31 Jan When Does a Person Meet the Injury Threshold in Ontario?
If you’ve gotten into an accident in Ontario, you may think that the person that caused the accident is liable for all damages. That’s partly the case. The soon-to-be-defendant may be held responsible for monetary damages, such as injuries and vehicular damages. It’s easy to quantify the cost of these damages (medical bills, repair costs, etc.).
However, personal injuries have two dimensions: physical and mental. Physical damages are easily quantified, as mentioned above. However, things like pain and other non-pecuniary damages are not easily quantified. Moreover, it’s not clear if the accident-causer is responsible for the costs of these damages. To clarify liability, the Ontario Government has laid out a pain threshold that qualifies one for non-pecuniary damages. Here’s when a person meets the injury threshold.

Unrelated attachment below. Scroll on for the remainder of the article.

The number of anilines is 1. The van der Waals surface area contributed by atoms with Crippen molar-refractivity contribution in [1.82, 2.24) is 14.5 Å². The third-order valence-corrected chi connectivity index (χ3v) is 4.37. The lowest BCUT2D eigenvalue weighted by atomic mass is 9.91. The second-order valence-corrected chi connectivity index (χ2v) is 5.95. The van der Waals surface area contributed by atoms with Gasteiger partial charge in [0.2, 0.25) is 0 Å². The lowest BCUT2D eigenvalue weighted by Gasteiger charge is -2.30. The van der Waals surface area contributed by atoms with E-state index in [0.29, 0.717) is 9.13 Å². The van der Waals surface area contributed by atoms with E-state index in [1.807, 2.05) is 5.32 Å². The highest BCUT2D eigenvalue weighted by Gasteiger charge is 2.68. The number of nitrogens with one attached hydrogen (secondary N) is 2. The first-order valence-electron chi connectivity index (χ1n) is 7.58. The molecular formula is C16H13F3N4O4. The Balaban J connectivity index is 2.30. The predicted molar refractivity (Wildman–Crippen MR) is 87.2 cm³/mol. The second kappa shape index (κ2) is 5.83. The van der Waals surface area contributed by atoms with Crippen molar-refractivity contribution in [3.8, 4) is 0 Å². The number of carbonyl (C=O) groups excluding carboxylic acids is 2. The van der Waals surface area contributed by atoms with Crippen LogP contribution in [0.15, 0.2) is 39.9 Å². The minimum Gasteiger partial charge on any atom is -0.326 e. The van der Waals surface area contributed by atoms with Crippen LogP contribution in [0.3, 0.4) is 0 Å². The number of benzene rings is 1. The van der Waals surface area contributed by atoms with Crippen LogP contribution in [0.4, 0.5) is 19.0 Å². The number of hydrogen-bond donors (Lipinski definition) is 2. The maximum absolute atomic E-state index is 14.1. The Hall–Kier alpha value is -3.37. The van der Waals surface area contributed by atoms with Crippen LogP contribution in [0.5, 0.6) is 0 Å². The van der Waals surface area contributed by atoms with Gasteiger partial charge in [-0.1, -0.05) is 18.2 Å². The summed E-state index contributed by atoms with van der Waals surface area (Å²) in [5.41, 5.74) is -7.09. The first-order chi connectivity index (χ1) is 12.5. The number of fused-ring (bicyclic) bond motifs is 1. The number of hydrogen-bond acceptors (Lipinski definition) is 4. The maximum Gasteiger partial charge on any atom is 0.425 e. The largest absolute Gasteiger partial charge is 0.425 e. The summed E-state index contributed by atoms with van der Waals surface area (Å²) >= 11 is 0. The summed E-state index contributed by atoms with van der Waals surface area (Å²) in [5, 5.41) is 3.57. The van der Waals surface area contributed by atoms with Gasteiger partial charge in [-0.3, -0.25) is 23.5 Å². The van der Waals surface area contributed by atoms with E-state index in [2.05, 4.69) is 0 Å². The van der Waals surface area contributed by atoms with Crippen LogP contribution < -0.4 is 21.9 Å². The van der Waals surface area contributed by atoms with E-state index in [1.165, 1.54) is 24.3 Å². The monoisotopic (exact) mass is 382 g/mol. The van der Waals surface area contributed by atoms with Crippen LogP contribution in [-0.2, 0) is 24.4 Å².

What is the Injury Threshold in Ontario?
The injury threshold pertains to non-pecuniary damages (i.e., damages that do not constitute a financial loss, such as PTSD or pain). Ontario’s insurance act lays out the following criteria that constitute the threshold:
- Permanent and serious disfigurement
- Permanent and serious disfigurement of a critical psychological, mental, or physical function
The judge determines whether your injuries reach or exceed the threshold. The main areas of interpretation are what constitutes a critical function and a permanent and serious disfigurement.
Meeting the Threshold
To make a case for meeting the injury threshold, a plaintiff needs to maintain accurate accounts of the injury’s impact on their lives. Additionally, they also need the relevant documentation about their injury. In essence, the plaintiff needs to prove that the injuries permanently prevent them from participating in vocational, physical, or social activities to a pre-injury extent.
The judge will require you to show that there is a substantial difference in your ability to function in certain activities. For instance, if after your injury you’re incapable of driving, be it due to mental or physical reasons, you may meet the threshold. Additionally, this injury must be considered permanent. Your mental or physical trauma should be such that treatment must either be impractically extensive or not show signs of progress.